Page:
Debugging Is Sexy Good Times

I love me some JSON. The problem with it is that it's not too human readable when you need to see what it's returning. Sure you could litter your code with alerts or console.debug (if you are using Firebug and Firefox to figure out what values are you getting back.

But if you've got the Firefox/Firebug setup (and why don't you if you don't?) then you can just use the Firebug console to display the JSON data. Say for instance you have the following data returned from your service (but imagine it's a bazillion lines long):

               "SubObject": {"SubAttrib1":"bar"}

Just wrap that in an eval function, plug it into the console and you get back a nice little tree of your data in the DOM view.

console screencap

Now isn't that sexy?

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Category: programming Tags:


Hello and welcome to sethmason.com. This site is basically an experiment to set up a site that's a resume of sorts. It will feature articles about technology that reflect my depth of knowledge.

The site itself is set up using TextPattern. Normally, I would eat my own dog food and use a Java based content management system but I wanted to give PHP and Textile a test. So far, I'm impressed.

For more information about myself, check out my about page. And feel free to leave a comment.

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Category: personal Tags:

Writing Tests For Fun And Profit

Learning a new programming language historically starts off with the classic “Hello World” example. I've probably written a variation on that a bazillion times. From there you take more steps into advanced parts of the language. If you are smart, you save your example programs to refer back to them later. But there's a better way. And that better way is to write test cases that exercise the capabilities of the language you are trying to learn. This also works for new libraries within a language you are trying to learn.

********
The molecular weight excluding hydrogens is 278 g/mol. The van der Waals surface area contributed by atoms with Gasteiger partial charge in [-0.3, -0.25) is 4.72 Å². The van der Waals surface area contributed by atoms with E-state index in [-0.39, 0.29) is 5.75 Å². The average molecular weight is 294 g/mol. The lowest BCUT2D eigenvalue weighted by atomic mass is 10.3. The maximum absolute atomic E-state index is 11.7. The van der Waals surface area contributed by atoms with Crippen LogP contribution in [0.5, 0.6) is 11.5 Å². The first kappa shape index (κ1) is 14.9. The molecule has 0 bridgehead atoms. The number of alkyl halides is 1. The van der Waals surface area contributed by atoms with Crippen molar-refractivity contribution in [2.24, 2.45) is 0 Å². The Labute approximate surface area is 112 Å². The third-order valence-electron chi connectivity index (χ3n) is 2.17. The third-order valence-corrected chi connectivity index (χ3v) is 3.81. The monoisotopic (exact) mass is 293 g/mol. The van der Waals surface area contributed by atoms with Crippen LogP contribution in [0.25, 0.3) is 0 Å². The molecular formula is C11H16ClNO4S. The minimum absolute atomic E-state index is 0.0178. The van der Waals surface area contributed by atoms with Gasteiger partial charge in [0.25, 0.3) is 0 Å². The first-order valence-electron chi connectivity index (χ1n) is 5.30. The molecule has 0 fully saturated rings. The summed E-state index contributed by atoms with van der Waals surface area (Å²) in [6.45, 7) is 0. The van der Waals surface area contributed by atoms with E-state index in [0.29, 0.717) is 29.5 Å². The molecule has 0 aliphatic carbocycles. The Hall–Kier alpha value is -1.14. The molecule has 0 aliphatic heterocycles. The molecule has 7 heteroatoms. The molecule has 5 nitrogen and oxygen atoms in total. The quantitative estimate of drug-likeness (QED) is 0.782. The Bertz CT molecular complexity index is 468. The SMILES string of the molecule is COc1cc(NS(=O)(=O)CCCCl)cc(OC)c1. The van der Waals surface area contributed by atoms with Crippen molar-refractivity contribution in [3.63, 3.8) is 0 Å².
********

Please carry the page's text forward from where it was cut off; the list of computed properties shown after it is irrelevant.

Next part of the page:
The advantages of writing test cases are plentiful. It gets you writing actual code which helps you remember, they can be usually be run easily, they serve as an extra source of documentation about what you are trying to do (e.g. “How do I use gsub again? Oh yeah, it's in that string test I wrote?”) and finally writing tests is fun.

An Example

After ignoring it for way too long, I recently started trying out the Yahoo! User Interface Library. It's a JavaScript library with scads of useful utilities for buidling web applications. So, I pulled up the documentation and started writing a tests based on what's documented. Since it's JavaScript, I used JsUnit since I'm used to JUnit on the Java side of things. And voila we have our first test:

    <title>Test Yahoo</title>
    <script type="text/javascript" 
    <script type="text/javascript" 
    <script type="text/javascript">
        function testIsArray() {
    A test document.

(I know it's very simple but I just wanted to get a feel for the first method in the global library and type it so my brain remembered it.)

So, now I drop the test file into my test runner and here we have the results:

It's all green!

Can't you just feel your brain expanding with the possibilities?

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Category: programming Tags: